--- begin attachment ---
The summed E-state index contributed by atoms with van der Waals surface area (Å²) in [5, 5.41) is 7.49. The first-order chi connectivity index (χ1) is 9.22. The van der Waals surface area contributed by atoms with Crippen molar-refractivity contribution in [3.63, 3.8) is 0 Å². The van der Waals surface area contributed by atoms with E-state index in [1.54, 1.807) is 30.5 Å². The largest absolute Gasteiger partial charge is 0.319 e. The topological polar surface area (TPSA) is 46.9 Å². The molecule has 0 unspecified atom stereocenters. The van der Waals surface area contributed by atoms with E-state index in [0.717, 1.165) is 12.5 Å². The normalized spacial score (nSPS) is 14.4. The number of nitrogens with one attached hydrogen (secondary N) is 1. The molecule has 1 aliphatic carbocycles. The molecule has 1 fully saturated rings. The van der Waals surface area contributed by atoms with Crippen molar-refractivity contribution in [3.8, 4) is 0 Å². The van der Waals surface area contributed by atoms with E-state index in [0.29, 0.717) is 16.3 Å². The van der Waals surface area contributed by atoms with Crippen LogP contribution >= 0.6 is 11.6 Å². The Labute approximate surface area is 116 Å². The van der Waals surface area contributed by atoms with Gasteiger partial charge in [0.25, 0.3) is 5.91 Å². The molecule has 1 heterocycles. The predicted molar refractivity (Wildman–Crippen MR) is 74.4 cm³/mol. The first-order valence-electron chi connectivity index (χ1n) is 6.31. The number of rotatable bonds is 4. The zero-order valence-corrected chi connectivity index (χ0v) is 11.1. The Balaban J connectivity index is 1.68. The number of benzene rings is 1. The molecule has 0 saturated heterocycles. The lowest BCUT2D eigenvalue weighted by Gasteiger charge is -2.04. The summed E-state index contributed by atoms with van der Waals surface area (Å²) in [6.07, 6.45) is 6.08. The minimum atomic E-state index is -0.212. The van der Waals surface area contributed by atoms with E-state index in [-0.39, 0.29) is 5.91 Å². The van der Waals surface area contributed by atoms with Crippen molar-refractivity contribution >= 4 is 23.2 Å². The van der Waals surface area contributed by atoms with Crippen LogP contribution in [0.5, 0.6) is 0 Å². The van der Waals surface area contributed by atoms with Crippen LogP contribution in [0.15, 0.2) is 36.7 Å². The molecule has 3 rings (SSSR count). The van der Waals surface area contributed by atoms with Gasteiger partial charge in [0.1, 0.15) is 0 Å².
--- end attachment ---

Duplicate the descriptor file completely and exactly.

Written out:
The summed E-state index contributed by atoms with van der Waals surface area (Å²) in [5, 5.41) is 7.49. The first-order chi connectivity index (χ1) is 9.22. The van der Waals surface area contributed by atoms with Crippen molar-refractivity contribution in [3.63, 3.8) is 0 Å². The van der Waals surface area contributed by atoms with E-state index in [1.54, 1.807) is 30.5 Å². The largest absolute Gasteiger partial charge is 0.319 e. The topological polar surface area (TPSA) is 46.9 Å². The molecule has 0 unspecified atom stereocenters. The van der Waals surface area contributed by atoms with E-state index in [0.717, 1.165) is 12.5 Å². The normalized spacial score (nSPS) is 14.4. The number of nitrogens with one attached hydrogen (secondary N) is 1. The molecule has 1 aliphatic carbocycles. The molecule has 1 fully saturated rings. The van der Waals surface area contributed by atoms with Crippen molar-refractivity contribution in [3.8, 4) is 0 Å². The van der Waals surface area contributed by atoms with E-state index in [0.29, 0.717) is 16.3 Å². The van der Waals surface area contributed by atoms with Crippen LogP contribution >= 0.6 is 11.6 Å². The Labute approximate surface area is 116 Å². The van der Waals surface area contributed by atoms with Gasteiger partial charge in [0.25, 0.3) is 5.91 Å². The molecule has 1 heterocycles. The predicted molar refractivity (Wildman–Crippen MR) is 74.4 cm³/mol. The first-order valence-electron chi connectivity index (χ1n) is 6.31. The number of rotatable bonds is 4. The zero-order valence-corrected chi connectivity index (χ0v) is 11.1. The Balaban J connectivity index is 1.68. The number of benzene rings is 1. The molecule has 0 saturated heterocycles. The lowest BCUT2D eigenvalue weighted by Gasteiger charge is -2.04. The summed E-state index contributed by atoms with van der Waals surface area (Å²) in [6.07, 6.45) is 6.08. The minimum atomic E-state index is -0.212. The van der Waals surface area contributed by atoms with E-state index in [-0.39, 0.29) is 5.91 Å². The van der Waals surface area contributed by atoms with Crippen molar-refractivity contribution >= 4 is 23.2 Å². The van der Waals surface area contributed by atoms with Crippen LogP contribution in [0.5, 0.6) is 0 Å². The van der Waals surface area contributed by atoms with Crippen LogP contribution in [0.15, 0.2) is 36.7 Å². The molecule has 3 rings (SSSR count). The van der Waals surface area contributed by atoms with Gasteiger partial charge in [0.1, 0.15) is 0 Å².